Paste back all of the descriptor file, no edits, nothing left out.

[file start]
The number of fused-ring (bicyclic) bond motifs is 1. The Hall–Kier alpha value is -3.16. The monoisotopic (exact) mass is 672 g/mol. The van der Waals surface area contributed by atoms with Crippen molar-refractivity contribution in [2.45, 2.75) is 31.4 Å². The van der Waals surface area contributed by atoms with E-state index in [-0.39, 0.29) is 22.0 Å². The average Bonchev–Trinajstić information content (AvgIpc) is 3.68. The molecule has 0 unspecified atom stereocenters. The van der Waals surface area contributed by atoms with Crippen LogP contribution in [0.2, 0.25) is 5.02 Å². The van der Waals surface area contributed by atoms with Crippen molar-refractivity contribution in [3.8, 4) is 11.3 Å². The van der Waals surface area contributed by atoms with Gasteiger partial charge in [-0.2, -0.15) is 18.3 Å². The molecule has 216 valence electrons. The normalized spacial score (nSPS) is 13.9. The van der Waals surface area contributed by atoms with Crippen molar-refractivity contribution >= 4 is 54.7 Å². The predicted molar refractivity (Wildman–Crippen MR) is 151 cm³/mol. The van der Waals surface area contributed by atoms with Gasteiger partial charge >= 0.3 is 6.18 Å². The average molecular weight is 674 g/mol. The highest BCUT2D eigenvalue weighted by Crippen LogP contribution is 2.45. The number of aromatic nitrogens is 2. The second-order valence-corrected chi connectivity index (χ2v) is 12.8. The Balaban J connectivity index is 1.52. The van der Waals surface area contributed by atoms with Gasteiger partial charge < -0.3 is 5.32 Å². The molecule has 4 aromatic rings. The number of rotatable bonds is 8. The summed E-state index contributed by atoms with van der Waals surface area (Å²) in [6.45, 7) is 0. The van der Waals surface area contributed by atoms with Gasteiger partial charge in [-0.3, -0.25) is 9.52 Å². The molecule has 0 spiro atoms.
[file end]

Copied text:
The number of fused-ring (bicyclic) bond motifs is 1. The Hall–Kier alpha value is -3.16. The monoisotopic (exact) mass is 672 g/mol. The van der Waals surface area contributed by atoms with Crippen molar-refractivity contribution in [2.45, 2.75) is 31.4 Å². The van der Waals surface area contributed by atoms with E-state index in [-0.39, 0.29) is 22.0 Å². The average Bonchev–Trinajstić information content (AvgIpc) is 3.68. The molecule has 0 unspecified atom stereocenters. The van der Waals surface area contributed by atoms with Crippen LogP contribution in [0.2, 0.25) is 5.02 Å². The van der Waals surface area contributed by atoms with Crippen molar-refractivity contribution in [3.8, 4) is 11.3 Å². The van der Waals surface area contributed by atoms with Gasteiger partial charge in [-0.2, -0.15) is 18.3 Å². The molecule has 216 valence electrons. The normalized spacial score (nSPS) is 13.9. The van der Waals surface area contributed by atoms with Crippen molar-refractivity contribution >= 4 is 54.7 Å². The predicted molar refractivity (Wildman–Crippen MR) is 151 cm³/mol. The van der Waals surface area contributed by atoms with Gasteiger partial charge >= 0.3 is 6.18 Å². The average molecular weight is 674 g/mol. The highest BCUT2D eigenvalue weighted by Crippen LogP contribution is 2.45. The number of aromatic nitrogens is 2. The second-order valence-corrected chi connectivity index (χ2v) is 12.8. The Balaban J connectivity index is 1.52. The van der Waals surface area contributed by atoms with Gasteiger partial charge < -0.3 is 5.32 Å². The molecule has 4 aromatic rings. The number of rotatable bonds is 8. The summed E-state index contributed by atoms with van der Waals surface area (Å²) in [6.45, 7) is 0. The van der Waals surface area contributed by atoms with Gasteiger partial charge in [-0.3, -0.25) is 9.52 Å². The molecule has 0 spiro atoms.